Today, theaters are concerned with online piracy lowering ticket sales. Back in the ’60s, it was the increasing domestic ownership of television sets that were a source of worry — “Some argue that housewives have stopped going to theaters ever since movies have begun to be shown on television,” said the Chosun Ilbo (Aug. 23, 1962).
1970s-80s
Racing against TV


“Television killed the movie star” — in 1965 the number of TVs accounted for about 30,000 (0.61 percent of households) but shot up to 2 million (about 41 percent of households) just a decade later in 1975. The annual cinema audience size dropped from 173 million in 1969 to 65 million in 1979. Also, the opening of the Gyeongbu Expressway incited a boom in family outings that were no longer limited to downtown destinations.

The 1970s marked difficult times for cinemas, and the desperation can be seen through the posters, which was crowded with the faces of virtually all the cast members. Touting passersby on the street to catch the last screening also peaked during this decade. Another attempt to attract moviegoers was by offering “package shows” — special live performances at the end of screenings, which ranged from impressive orchestral and dance performances.

“The small screen proved be a challenge but big screens were able to endure by showing genre-specific films and offering things the former couldn’t — namely sex, violence, and eye-catching spectacles and scenery,” said Min. This was made possible due chiefly to the loosened censorship under the Chun Doo-hwan regime.

A prime example is the 1982 premiere of the Jeong In-yeob’s iconic erotic film “The Ae-ma Woman.” Due to the influx of moviegoers on the opening day, there were reports of glass breaking and such. It drew a whopping 310,000 audiences over a long run of four months in theaters.

Another big change in the ’80s was the rise of small-scale theaters, as the aforementioned safety/hygiene regulations were loosened. This actually saved a lot of theaters that were going out of business and allowed people to watch films in theaters nearby without having to go downtown. Experts say this laid the foundation for the rise of multiplex theaters in the years to come.
1990s
Rise of the multiplex


Korea’s first multiple-screen venue was Damoa Theater, which opened in 1986 and housed three screens. Theaters of this kind created new public spaces: Koa Art Hall, for example, hired a programmer to select thematic works, began a membership system and also constructed a cinema library.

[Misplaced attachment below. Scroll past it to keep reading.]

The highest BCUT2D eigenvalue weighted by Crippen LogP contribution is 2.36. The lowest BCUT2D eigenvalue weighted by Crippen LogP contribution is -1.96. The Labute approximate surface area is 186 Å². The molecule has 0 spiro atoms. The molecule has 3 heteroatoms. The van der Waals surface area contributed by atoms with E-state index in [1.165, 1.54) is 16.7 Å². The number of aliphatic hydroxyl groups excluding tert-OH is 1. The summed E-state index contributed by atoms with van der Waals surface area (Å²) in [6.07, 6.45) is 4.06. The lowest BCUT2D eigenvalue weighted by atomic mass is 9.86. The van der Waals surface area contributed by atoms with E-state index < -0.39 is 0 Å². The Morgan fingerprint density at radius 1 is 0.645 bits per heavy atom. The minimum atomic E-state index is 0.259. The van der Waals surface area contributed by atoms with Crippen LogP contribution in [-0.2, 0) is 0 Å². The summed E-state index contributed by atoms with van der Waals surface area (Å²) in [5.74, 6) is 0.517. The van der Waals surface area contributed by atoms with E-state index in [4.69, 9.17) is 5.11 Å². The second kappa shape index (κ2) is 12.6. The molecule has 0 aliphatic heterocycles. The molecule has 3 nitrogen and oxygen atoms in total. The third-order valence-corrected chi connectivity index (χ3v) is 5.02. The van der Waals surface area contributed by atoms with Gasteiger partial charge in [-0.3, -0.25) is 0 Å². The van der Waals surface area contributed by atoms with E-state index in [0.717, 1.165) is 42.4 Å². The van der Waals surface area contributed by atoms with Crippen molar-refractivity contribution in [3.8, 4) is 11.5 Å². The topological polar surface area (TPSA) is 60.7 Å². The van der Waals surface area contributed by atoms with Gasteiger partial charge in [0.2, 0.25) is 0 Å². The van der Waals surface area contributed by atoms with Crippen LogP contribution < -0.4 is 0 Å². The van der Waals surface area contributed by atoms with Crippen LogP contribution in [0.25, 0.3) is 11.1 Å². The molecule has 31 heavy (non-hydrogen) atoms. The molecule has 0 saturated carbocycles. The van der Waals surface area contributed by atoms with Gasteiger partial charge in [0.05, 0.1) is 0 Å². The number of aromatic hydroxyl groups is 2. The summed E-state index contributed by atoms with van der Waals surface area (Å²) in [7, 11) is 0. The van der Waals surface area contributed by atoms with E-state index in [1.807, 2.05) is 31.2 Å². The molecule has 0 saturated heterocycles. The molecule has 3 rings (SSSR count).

These venues are credited with transforming the actual cinema-going experience, by changing the image of theaters from dark, uncomfortable spaces into accessible, family-friendly venues with comfortable seats and a wide range of titles. It’s an age where homegrown films are drawing in as many as more than 10 million viewers — about a fifth of the entire population.

Local mulitiplex franchises have now increased their own know-how, and CGV for example, has chains in the United States and China.

Small theaters, however, have not lost their charms. Spongehouse, Cinecube and other such art houses offer less mainstream works while CGV Apgujeong and Gangbyeon, Seoul Cinema have a screen dedicated solely to art films. Hollywood Theater in Jongno, one of the oldest in the city, has turned into Silver Cinema, an exclusive space for retro films for the elderly, who the speedy blockbusters showing in most theaters too overwhelming,


2000s
Adding extra dimension


Now theaters are going through another paradigm shift with the introduction of 3D cinema.

Most multiplex theaters are equipped with 3D projectors and CGV and Lotte Cinema have even introduced “4D” screenings — theatergoers can watch movies with not only 3D visuals but also with sensory effects through specialized chairs that rotate, blow wind and even squirt water.

Moreover, the silver screen is no longer limited to cinema — theaters are screening opera performances straight from the New York Met, baseball games, World Cup matches and pop concerts.

“Theaters need to offer new types of entertainment that can be only enjoyed there, and this is one way to deal with the problem of illegal downloading and the circulation of pirated DVDs,” said Yi Sang-kyu, head of PR at CGV.